Beyond that, it is imperative that I reiterate my appreciation for the many positive aspects of the secular institution where I taught, i.e., the University of Washington. Although much of what follows will be critical, I do not mean to single out the UW as having more problems than most universities. Nor do I mean to cast aspersions on the faculty there. Although I differed dramatically in worldview with almost all of my colleagues, I was nonetheless surrounded by men and women who pursued their vocations—as they understood them—with dedication and integrity.

So what kind of worldviews did I encounter there? The answer is, “It depends.” It’s important to address the question at two levels. Institutions take on lives of their own, and the philosophies that guide overall decision making don’t always bear much resemblance to the personal values motivating the individuals involved in them. Most of my colleagues at UW were at least relatively idealistic. They loved their subjects. They were passionate about teaching, or research, or both. They genuinely wanted to make the world a better place. And they were willing to make personal sacrifices to be a part of such a work. Generalizing broadly, almost everyone I met at UW could have pulled down a much higher salary by opting for a career outside the academy. As a rule, they had compiled impeccable undergraduate records, thrived in top-notch graduate programs at elite universities, and earned their jobs at UW by beating out hundreds of other applicants. In sum, they had the intellectual tools to earn handsome livings, but they freely chose the much more modest compensation that the academy typically offers.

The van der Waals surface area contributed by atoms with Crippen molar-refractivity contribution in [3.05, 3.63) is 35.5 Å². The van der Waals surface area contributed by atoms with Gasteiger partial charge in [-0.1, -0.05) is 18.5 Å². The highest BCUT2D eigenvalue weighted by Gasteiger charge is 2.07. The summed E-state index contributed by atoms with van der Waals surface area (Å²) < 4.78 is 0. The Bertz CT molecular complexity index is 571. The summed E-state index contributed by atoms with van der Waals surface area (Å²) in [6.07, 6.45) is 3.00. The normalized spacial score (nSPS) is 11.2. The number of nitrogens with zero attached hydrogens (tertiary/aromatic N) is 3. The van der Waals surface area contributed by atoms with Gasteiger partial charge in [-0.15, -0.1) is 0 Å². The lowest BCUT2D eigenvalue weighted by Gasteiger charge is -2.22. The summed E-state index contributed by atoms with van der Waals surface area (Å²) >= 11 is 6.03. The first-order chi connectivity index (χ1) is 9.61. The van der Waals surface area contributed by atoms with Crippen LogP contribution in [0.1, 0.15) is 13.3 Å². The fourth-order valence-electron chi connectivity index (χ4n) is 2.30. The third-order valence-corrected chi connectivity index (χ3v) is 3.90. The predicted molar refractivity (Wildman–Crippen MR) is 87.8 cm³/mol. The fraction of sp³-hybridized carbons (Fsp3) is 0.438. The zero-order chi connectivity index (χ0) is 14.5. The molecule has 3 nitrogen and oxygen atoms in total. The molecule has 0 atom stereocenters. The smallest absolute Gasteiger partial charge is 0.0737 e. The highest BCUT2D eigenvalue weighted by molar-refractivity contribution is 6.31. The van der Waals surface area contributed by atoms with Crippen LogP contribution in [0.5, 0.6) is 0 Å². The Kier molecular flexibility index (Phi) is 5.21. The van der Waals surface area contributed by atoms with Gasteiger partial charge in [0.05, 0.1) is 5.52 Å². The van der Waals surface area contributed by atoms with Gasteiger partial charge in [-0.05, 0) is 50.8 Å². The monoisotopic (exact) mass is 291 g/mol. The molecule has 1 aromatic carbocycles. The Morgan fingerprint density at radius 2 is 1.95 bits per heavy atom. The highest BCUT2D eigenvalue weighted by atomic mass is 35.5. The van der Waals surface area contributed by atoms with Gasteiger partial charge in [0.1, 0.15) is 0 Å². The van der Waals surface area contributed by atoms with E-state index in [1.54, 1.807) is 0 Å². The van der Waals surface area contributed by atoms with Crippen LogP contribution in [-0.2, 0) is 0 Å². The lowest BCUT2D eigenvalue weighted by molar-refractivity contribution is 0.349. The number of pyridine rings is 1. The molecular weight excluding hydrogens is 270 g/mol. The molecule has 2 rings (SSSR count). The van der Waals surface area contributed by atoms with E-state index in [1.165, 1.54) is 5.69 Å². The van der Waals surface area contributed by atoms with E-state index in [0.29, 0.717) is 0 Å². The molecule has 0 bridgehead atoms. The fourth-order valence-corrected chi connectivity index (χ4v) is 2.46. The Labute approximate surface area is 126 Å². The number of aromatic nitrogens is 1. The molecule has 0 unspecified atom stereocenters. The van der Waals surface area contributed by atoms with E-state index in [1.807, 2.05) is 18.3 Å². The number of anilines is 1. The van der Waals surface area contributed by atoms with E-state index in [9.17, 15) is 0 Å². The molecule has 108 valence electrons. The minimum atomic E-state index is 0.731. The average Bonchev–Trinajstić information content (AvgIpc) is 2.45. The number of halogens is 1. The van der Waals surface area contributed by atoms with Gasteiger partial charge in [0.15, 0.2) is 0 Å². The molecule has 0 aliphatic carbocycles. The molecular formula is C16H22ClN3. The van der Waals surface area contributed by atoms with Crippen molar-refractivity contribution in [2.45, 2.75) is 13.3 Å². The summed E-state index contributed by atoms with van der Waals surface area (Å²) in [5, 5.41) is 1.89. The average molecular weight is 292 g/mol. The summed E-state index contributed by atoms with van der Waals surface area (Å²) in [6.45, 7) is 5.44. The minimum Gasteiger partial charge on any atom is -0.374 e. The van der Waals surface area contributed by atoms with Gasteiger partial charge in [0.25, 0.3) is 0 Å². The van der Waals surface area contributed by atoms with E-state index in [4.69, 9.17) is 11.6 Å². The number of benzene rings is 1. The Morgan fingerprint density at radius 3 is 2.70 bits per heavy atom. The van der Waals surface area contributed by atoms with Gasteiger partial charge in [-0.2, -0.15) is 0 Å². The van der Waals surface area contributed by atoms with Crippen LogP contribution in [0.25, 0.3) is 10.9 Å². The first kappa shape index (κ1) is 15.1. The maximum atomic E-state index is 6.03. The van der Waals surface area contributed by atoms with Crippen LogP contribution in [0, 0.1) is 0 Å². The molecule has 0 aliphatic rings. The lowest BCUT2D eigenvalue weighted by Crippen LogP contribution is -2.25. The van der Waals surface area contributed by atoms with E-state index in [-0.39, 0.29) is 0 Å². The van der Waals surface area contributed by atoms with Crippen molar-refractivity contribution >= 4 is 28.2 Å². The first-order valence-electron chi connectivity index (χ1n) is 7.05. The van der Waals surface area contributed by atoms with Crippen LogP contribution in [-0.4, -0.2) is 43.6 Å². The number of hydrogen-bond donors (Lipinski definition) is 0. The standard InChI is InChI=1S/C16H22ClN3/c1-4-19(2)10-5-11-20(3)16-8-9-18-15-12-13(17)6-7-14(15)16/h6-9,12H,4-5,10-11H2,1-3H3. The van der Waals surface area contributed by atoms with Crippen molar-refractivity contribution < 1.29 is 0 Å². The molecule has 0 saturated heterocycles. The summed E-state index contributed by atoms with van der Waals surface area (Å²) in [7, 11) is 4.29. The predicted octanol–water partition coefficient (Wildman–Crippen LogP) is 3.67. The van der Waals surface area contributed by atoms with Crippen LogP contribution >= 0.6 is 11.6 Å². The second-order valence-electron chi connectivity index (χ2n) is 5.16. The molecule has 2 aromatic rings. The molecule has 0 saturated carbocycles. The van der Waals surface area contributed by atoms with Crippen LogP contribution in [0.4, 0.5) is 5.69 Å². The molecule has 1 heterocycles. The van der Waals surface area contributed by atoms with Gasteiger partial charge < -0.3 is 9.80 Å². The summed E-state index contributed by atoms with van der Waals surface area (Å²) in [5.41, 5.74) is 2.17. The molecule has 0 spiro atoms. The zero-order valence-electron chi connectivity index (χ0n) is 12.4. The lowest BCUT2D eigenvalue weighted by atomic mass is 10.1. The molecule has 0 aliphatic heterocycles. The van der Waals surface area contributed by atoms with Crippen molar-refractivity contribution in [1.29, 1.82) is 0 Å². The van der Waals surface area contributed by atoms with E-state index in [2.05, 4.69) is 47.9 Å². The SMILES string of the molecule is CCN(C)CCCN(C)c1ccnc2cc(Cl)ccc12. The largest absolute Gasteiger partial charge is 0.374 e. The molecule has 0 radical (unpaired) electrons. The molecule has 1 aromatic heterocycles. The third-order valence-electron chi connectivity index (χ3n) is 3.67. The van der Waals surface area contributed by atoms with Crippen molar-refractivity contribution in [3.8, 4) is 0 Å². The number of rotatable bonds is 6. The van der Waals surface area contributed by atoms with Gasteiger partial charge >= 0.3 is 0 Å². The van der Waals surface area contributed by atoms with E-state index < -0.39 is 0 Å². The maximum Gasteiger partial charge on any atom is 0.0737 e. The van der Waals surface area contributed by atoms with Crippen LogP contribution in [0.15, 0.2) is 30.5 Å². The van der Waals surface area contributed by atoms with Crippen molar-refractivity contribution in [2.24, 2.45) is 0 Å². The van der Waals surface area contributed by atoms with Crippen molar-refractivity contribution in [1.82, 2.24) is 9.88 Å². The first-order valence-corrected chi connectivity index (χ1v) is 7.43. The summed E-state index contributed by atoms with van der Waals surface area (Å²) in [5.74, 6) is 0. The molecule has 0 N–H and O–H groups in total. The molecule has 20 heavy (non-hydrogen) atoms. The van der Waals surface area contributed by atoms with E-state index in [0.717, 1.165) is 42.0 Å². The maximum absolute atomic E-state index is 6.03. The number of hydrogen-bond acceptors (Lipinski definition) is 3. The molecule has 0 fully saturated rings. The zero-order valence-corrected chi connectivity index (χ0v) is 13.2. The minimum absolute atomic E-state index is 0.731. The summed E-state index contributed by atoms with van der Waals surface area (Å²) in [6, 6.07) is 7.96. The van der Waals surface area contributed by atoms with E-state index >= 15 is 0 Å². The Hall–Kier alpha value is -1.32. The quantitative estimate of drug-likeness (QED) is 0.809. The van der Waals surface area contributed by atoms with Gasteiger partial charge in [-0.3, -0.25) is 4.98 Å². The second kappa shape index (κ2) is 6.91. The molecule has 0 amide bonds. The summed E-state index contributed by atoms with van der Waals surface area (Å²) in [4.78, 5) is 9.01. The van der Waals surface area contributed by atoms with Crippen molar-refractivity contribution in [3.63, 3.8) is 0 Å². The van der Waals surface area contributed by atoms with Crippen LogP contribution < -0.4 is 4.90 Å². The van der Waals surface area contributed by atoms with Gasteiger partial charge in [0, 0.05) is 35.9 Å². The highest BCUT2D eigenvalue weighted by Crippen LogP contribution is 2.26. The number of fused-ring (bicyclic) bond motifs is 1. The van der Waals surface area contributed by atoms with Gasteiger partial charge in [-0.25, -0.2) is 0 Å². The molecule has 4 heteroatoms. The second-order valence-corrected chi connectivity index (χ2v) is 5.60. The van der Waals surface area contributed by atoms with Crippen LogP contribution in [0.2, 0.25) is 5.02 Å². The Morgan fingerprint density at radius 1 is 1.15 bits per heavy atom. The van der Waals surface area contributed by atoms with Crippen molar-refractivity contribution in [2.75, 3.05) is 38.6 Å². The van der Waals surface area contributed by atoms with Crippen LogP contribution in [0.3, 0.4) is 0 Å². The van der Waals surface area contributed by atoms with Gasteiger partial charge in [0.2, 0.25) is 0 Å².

It’s crucial to stress this because, when it comes to the institutional philosophy that guides UW and schools like it, much of this idealism vanishes. At the institutional level, these schools aren’t driven by an irreligious or specifically anti-Christian ideology, as conservative Christians often claim. Indeed, they’re not very ideological at all. They’re pragmatic. At the institutional level, the values of the university are pretty much the values of the marketplace. Universities are enormous economic concerns (the UW is the third largest employer in the state of Washington), and they are shaped first and foremost by economic forces. This may be the most important thing to know about higher education over the past half century.

As Mark Edmondson explains in his wonderful book Why Teach?, colleges and universities expanded dramatically during the fat years of the GI-Bill and the baby boom. The baby boom had ended by the mid-1960s, however, and the rate of growth of the potential college population was slowing dramatically by the mid-to-late 1980s. Compounding this demographic problem was a political one. Just as demand/supply forces began to turn against higher-ed, state legislatures began to respond to straitened economic circumstances by slashing their appropriations to state universities. In 1975, state and local government appropriations accounted for 60% of total expenditures on higher education. By 2010 that proportion had fallen to 34%.